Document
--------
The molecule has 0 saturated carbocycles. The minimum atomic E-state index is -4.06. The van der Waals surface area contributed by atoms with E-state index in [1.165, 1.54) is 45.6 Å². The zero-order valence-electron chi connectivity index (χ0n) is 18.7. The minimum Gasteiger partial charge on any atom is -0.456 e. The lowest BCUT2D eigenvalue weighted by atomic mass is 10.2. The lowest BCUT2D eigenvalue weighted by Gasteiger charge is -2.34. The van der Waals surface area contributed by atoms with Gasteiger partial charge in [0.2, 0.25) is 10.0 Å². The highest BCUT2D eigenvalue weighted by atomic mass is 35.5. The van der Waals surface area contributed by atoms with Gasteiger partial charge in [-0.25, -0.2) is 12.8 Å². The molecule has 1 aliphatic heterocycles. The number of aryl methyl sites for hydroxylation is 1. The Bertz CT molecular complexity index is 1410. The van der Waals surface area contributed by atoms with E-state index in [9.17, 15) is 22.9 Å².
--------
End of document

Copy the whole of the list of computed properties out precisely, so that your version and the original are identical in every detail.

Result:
The molecule has 0 saturated carbocycles. The minimum atomic E-state index is -4.06. The van der Waals surface area contributed by atoms with E-state index in [1.165, 1.54) is 45.6 Å². The zero-order valence-electron chi connectivity index (χ0n) is 18.7. The minimum Gasteiger partial charge on any atom is -0.456 e. The lowest BCUT2D eigenvalue weighted by atomic mass is 10.2. The lowest BCUT2D eigenvalue weighted by Gasteiger charge is -2.34. The van der Waals surface area contributed by atoms with Gasteiger partial charge in [0.2, 0.25) is 10.0 Å². The highest BCUT2D eigenvalue weighted by atomic mass is 35.5. The van der Waals surface area contributed by atoms with Gasteiger partial charge in [-0.25, -0.2) is 12.8 Å². The molecule has 1 aliphatic heterocycles. The number of aryl methyl sites for hydroxylation is 1. The Bertz CT molecular complexity index is 1410. The van der Waals surface area contributed by atoms with E-state index in [9.17, 15) is 22.9 Å².